My 6-Year-Old Son Is Sort Of Sexist So I’m Using ‘Star Wars’ To Set Him Straight

He'll see the Rey of light eventually.

by Doug Parker
Originally Published: 
star wars

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Like most American men, I’ve come to embrace the importance of “leaning in.” Only in my case, it’s not in the boardroom, but rather in the playroom — with Wonder Woman and Rey.

Let me explain. We have 3 young sons, and my oldest, our 6-year-old Jake, may be a bit of a sexist. And I’m trying to fix it, with the help of key female action figures.

My son isn’t misogynistic, per say. He just seems to have developed a preference for who waits on him — that being my wife — and who picks up his clothes, drops him places, and does all these menial tasks that he pretends he’s too young to do. Again and again, that preferred task handler is my wife.

“Can someone refill my water please?” he’ll ask. I’ll offer to do so, and he’ll insist, “No, I want mommy to do it.”

That’s not the worst of it. Not only is he heavily into his “girls are the yucky worstest stage” (he invited zero girls to his birthday party), but he’s taken to telling my wife that she doesn’t know how to play with his toys the right way. Her voices for Batman and Kylo Ren are the worst, he tells her. To be fair, they are the worst, but still, my wife doesn’t need to hear that. Raised on Barbies and dollhouses, she’s doing her best.


It’s funny, until it’s not. I worry that I’m giving off subtle inequalities since I don’t do as much of the cooking and calendar management and other traditionally/unfairly-dumped-on-mom chores as my wife does (for various reasons ranging from schedules to different skill sets), but I’m more than happy to jump in and talk about the nuances of probe droids and social politics of the Justice League for hours on end. And my narratives are strong and my voices tight. But I digress.

I don’t want my son seeing women as lesser. I don’t want him seeing girls as a trade-off in playdates. I want him to make good choices in hiring when he’s a CEO. I want him to give actresses substantial, non-appendage roles if and when he runs a Hollywood studio.

But first and foremost, I also want him to respect my wife. And other girlfriends, friends who are girls, and any other women who end up in his life.

Of course, it’s really hard to judge how much of this is age-appropriate and phase-driven (it doesn’t help that my father-in-law loves to repeat “Boys Rule” to him as some kind of hilarious joke). It’s not as though I was too keen to weave my Princess Leia toy into my Star Wars action as a kid. I think my brother and I opted to take her head off if memory serves. I was way too young to appreciate her golden bikini (wait, that was probably sexist) or her badass iconic feminist message.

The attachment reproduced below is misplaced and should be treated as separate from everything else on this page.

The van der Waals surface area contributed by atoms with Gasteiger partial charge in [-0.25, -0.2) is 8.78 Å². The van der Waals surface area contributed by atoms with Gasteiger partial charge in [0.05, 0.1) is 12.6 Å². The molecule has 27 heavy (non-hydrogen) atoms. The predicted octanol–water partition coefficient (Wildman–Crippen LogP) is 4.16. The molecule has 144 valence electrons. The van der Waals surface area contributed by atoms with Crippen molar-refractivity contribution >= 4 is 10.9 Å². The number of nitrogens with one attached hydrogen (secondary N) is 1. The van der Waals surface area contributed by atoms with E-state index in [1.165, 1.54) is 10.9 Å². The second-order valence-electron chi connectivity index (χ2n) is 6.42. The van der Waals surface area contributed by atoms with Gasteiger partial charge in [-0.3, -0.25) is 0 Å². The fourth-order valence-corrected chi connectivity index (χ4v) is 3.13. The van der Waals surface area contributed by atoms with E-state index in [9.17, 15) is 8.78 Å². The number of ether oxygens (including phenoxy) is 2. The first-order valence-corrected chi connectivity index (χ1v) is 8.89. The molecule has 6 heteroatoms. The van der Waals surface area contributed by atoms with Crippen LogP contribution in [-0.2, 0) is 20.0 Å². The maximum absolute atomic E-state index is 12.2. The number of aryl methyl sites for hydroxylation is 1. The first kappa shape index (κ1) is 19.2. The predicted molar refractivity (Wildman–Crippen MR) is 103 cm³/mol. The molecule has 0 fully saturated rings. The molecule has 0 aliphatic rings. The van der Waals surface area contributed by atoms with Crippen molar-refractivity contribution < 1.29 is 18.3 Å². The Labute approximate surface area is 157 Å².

So I’m trying to subtly set an example as best I can with my play choices. So I’ll opt to bring Wonder Woman or Batgirl into the mix whenever I can, and have them beat up bad guys with ease. I accentuate her powers and try to have her clearly and independently take out members of the Legion of Doom in a non-supportive, completely front-and- center role. I even let him see snippets of the bad-ass Wonder Woman from that new Superman vs. Batman trailer. To be sure, I won’t let him see that movie, since it will scare the hell out of him — and not just because it’s directed by Zack Synder.

I’ve found myself squeezing Rey, the new hero of the Star Wars franchise, into every Hoth or Tatooine battle that I can (sometimes I get rebuked for breaking the narrative timeline). A note on Rey — many have talked about her importance to tween girls as an icon, and they’re totally right. But I see her also important for young boys who grow up on too many princess female role models (not that there’s anything wrong with them). A laser-blasting rebel just carries so much more weight in certain circles.

“Does Rey have the Force?” my son asks.

“Oh yes she does. She’s even more powerful in the Force than Kylo Ren. You bet she uses a lightsaber. Hey, do you want to watch Doc McStuffins? She’s tops in her toy doctor field and never seems to need a man’s help.”


Where is this coming from? Do I feel unequal? I wonder if somehow I’ve passed down the sexism with my traditional dad roles, even though I try to cook as many dinners and change every diaper I can when I’m home while also taking out the garbage. I also cringe when I think back on how easy it was to talk back to my mom in ways I would have never imagined with my dad. I don’t want that same dynamic to emerge.

Still, inevitably I’m the one playing catch and going to ball games and doing the wrestling. Is that sexist? You should know, I watched both seasons of Transparent, so I’m extremely sensitive to gender roles.

So I’m trying to coach my wife up. Talking deep backstories on Jedi history. Digging through various superhero incarnation. Voice practice. Trying to find ways to do full family battles. Talking to our son about how much we both loved Jessica Jones. Schooling her on the glory of Kristaps Porzingis.

Is this going to have any impact? Did my talking up the Women’s World Cup last year sink in at all? I don’t know. I won’t know for 20 years. But the other day, my wife and son had a football catch.

“You’re pretty good, mommy.”

Doug Parker is a writer for Babble. You can read more from Babble here:

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